What is a skin graft?
Skin grafting is a type of surgery. During this procedure, providers take healthy skin from one part of the body and transplant (move) it to cover skin that’s damaged or missing. Within a few days, the grafted skin begins to develop blood vessels and connect to the skin around it.
Providers use skin graft surgery to help people who have damaged skin from burns, injuries, wounds, disease or infection. If you’ve had surgery to remove skin cancer, your provider may recommend a skin graft to cover the missing skin.
The recovery time after this surgery varies depending on your overall health, the size of the graft and the technique your provider used. Most skin graft procedures are successful the first time. Sometimes, the transplanted skin doesn’t heal well or “take” to the surrounding skin. If this happens, you may need another skin graft.
Where do providers get healthy skin for a skin graft?
Most often, providers use healthy skin from a person’s own body. They call this skin graft procedure an autograft.
Sometimes, there isn’t enough healthy skin on a person’s body to use for the procedure. If this happens, a provider may take the skin from a cadaver (allograft).
Providers can also use skin from an animal, most commonly a pig (xenograft). Allograft and xenograft skin grafts are usually temporary. They cover the damaged skin until the wound heals or the person grows enough healthy skin to use for a permanent skin graft.
What are the types of skin graft surgery?
The types of skin graft surgery are:
- Split-thickness skin graft (STSG): During this procedure, your provider removes the top layer of skin (epidermis) and only part of the second layer (dermis). Providers usually use STSG to cover large areas of damaged or missing skin. They typically take healthy skin from the thigh, bottom, belly or back. The area where the skin was removed from (donor skin) normally heals on its own over 1-2 weeks.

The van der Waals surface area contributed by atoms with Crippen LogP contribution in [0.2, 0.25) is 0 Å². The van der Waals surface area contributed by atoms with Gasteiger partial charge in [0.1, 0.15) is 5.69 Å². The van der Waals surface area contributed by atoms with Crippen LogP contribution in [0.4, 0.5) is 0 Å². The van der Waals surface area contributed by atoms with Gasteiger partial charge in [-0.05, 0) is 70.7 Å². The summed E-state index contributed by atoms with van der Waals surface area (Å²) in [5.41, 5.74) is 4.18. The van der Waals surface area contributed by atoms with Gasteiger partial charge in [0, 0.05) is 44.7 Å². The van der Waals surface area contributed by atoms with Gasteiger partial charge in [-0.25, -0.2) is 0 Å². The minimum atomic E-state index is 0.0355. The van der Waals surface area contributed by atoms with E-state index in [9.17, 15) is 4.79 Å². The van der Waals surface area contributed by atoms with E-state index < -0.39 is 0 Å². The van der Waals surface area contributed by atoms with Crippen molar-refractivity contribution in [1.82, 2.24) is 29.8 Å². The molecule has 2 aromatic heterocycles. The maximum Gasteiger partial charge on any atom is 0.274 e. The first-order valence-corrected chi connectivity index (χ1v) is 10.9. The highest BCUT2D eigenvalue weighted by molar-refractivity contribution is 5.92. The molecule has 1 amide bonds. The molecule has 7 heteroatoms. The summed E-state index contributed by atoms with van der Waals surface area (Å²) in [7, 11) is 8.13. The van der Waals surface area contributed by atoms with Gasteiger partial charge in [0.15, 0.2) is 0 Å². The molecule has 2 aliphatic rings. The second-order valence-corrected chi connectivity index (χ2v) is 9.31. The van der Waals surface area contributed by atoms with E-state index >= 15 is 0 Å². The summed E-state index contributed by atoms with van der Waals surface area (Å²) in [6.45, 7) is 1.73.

- Full-thickness skin graft (FTSG): During an FTSG, your provider removes and transplants the top layer and the entire second layer of skin. FTSG procedures require more healing time than STSG because the transplanted skin is thicker. Providers may choose FTSG for a part of the body that you don’t usually cover up with clothing, such as the face. For FTSG, providers often remove healthy skin from the groin, arm or collarbone area and then close the donor wound right away.
- Composite graft: During this procedure, providers transplant skin as well as cartilage or other soft tissues. Composite grafts can repair damage to the nose, fingertips and ears.
What does a skin graft treat?
Your provider may recommend a skin graft if you have damaged or missing skin that cannot heal on its own. Skin grafts help people who have skin loss due to:
What happens before skin graft surgery?
Before skin graft surgery, your provider may ask you to stop taking some medications (such as blood thinners). If you smoke, you should quit several weeks before surgery. People who smoke are more likely to have complications from a skin graft. Smoking makes it harder for your skin to heal after surgery.
You will visit your provider before surgery to plan the procedure and determine the location of the donor site. The donor site is the piece of healthy skin that your provider will remove. They will transplant the healthy skin to the graft site (the damaged or missing skin). When choosing which healthy skin to transplant, your provider will look for skin that matches the tone and texture of the graft site.
What happens during skin graft surgery?
You will have skin graft surgery in a hospital. Usually, your surgery is done under general anesthesia (fully asleep), although smaller grafts can be done with local anesthesia. The surgeon will make incisions (cuts) and remove healthy skin from the donor site. Depending on the technique your provider uses, they may remove healthy skin from the:
- Abdomen (belly).
- Back or chest.
- Bottom or groin area.
- Clavicle area (collarbone).
- Inner thigh, outer thigh or hip.
Before transplanting the healthy skin, your provider may poke little holes in it or make several tiny crisscrossed cuts. Providers call this technique meshing. The healthy skin may look like a fishnet. This technique allows your provider to stretch the skin over a larger area. It also helps the area heal after surgery.